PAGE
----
Shana Tova! A happy Jewish New Year to all readers. Here’s hoping your 5775 is a great year.
In my last post, I mentioned that Dale Martin, the Woolsey Professor of Religious Studies at Yale and all-around big deal, has written a recent article for the Journal of the Study of the New Testament titled “Jesus in Jerusalem: Armed And Not Dangerous.” In this article, Martin claims that in Jerusalem during Jesus’ final days on Earth, Jesus’ disciples (most of them, or all of them) were armed with swords. Why would Jesus have brought an armed band to Jerusalem? Martin believes that Jesus “led his followers, armed, to Jerusalem to participate in a heavenly-earthly battle to overthrow the Romans and their high-priestly client rulers of Judea.” Here’s how Martin describes the “battle” he thinks Jesus thought was coming:
Jesus was expecting the inbreaking of apocalyptic events. If he had come to believe that he himself was the Messiah (something I think is possible but not certain), he was expecting an angelic army to break through the sky, engage the Romans and their Jewish clients in battle, overthrow the Jewish leaders and Roman overlords, and establish the kingdom of G-d on earth, all under his own leadership as G-d’s Anointed. If Jesus thought of himself as a prophet and precursor of the Messiah, he would have expected that army to be led by the Messiah. In either case, he would expect that he and his followers would participate in the battle, along with the much more numerous angels, just as some documents from the Dead Sea Scrolls indicate that those Jews thought they would participate in an apocalyptic battle. Jesus expected the event to take place during Passover and to be centered on Jerusalem. He therefore led his band of Galileans to Jerusalem at Passover and had them arm themselves so they could participate in the overthrow of the Jewish ruling class and the Romans.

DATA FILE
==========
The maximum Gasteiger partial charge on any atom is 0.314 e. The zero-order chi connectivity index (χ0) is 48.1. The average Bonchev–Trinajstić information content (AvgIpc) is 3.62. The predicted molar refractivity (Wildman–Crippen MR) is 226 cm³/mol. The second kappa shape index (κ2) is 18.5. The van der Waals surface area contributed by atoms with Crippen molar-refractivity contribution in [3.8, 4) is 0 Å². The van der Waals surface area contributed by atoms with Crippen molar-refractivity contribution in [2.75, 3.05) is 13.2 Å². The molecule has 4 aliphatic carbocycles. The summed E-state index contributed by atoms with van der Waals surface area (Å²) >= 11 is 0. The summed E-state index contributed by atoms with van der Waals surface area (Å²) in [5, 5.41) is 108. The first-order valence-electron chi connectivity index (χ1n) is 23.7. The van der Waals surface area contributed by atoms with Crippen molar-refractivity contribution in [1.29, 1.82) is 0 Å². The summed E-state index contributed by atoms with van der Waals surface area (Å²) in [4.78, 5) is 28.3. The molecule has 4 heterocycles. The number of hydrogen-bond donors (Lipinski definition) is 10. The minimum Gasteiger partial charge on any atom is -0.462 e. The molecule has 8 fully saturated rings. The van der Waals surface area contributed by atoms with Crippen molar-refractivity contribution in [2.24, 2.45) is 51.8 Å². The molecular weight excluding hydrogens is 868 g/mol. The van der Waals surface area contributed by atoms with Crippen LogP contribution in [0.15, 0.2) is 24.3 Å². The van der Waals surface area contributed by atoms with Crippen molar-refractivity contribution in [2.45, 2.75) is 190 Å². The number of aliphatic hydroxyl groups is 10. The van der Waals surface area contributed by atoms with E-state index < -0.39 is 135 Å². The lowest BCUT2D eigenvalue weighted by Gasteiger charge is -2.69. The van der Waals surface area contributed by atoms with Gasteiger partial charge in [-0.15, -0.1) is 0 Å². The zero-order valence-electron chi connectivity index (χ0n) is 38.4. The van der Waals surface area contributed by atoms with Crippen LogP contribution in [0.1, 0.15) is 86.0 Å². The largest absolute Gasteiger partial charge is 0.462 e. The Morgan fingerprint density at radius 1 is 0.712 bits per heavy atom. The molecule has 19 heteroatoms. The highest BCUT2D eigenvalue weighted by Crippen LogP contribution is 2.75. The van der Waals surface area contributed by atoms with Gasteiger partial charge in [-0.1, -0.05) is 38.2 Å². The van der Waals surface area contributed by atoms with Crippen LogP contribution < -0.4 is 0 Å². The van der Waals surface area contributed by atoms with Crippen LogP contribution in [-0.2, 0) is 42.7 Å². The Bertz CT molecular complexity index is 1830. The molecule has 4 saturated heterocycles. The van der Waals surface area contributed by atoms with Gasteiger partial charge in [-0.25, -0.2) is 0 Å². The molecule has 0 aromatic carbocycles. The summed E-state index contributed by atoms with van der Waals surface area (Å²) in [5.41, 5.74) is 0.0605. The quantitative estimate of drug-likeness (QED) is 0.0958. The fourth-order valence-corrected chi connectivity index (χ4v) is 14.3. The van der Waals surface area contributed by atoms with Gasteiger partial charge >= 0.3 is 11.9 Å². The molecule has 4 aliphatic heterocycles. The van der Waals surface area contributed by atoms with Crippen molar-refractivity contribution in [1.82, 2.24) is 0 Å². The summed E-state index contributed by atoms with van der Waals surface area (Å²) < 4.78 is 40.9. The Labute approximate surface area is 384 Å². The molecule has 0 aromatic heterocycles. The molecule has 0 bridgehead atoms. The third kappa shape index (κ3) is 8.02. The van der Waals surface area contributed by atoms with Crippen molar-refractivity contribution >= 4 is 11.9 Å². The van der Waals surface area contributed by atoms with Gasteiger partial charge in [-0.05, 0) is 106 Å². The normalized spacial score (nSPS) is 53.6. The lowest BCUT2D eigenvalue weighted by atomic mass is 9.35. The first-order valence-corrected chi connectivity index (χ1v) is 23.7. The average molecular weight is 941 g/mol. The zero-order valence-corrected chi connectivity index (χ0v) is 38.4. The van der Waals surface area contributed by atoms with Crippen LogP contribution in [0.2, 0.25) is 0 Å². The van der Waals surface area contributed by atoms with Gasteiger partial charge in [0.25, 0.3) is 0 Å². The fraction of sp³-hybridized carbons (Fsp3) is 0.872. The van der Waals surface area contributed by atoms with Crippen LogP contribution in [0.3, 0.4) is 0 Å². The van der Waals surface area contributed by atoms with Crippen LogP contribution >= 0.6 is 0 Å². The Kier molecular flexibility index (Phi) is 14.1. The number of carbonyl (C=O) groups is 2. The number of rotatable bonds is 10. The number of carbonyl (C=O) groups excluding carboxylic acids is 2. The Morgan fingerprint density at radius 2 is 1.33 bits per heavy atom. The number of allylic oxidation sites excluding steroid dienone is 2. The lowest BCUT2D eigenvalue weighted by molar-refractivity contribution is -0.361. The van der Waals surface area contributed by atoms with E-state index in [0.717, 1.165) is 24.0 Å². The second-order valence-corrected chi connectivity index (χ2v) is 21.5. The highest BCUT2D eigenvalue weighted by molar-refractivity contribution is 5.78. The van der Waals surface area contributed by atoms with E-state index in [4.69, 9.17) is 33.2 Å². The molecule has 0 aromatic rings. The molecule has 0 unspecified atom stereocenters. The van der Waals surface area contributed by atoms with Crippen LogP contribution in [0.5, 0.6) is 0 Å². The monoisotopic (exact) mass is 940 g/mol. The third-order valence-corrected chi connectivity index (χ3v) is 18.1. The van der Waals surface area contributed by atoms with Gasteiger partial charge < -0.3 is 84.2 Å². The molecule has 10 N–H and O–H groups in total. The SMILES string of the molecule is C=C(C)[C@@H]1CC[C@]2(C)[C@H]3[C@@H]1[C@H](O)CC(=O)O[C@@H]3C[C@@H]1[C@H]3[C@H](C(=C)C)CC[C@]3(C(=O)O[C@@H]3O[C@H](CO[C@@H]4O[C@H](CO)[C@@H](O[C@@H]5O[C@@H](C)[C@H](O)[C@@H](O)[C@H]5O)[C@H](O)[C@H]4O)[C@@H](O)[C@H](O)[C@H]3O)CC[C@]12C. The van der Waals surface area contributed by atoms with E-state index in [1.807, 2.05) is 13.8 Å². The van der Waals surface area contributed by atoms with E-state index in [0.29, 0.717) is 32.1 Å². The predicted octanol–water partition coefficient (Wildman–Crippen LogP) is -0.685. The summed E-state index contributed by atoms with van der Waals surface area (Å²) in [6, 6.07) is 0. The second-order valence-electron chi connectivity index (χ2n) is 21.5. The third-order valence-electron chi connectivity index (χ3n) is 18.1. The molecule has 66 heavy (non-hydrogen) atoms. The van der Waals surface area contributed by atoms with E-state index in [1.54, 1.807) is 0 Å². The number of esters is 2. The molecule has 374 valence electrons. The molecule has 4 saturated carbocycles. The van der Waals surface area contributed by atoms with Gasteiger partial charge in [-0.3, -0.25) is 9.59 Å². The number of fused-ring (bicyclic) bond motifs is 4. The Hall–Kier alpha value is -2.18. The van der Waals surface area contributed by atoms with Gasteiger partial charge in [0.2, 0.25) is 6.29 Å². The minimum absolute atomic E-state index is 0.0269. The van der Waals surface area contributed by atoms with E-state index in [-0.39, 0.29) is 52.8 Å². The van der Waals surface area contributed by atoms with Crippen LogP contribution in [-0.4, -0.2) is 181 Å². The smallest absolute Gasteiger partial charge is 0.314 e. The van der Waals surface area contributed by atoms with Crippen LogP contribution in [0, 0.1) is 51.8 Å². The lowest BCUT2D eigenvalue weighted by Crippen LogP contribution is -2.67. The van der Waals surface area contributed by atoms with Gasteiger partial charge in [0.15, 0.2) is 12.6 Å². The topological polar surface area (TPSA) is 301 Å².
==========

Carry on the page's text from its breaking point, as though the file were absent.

I apologize for not posting last week, and for falling behind in responding to your comments. No excuse other than the usual. Life intervened. Some weeks, it’s easier than others to throw something up here (pun intended).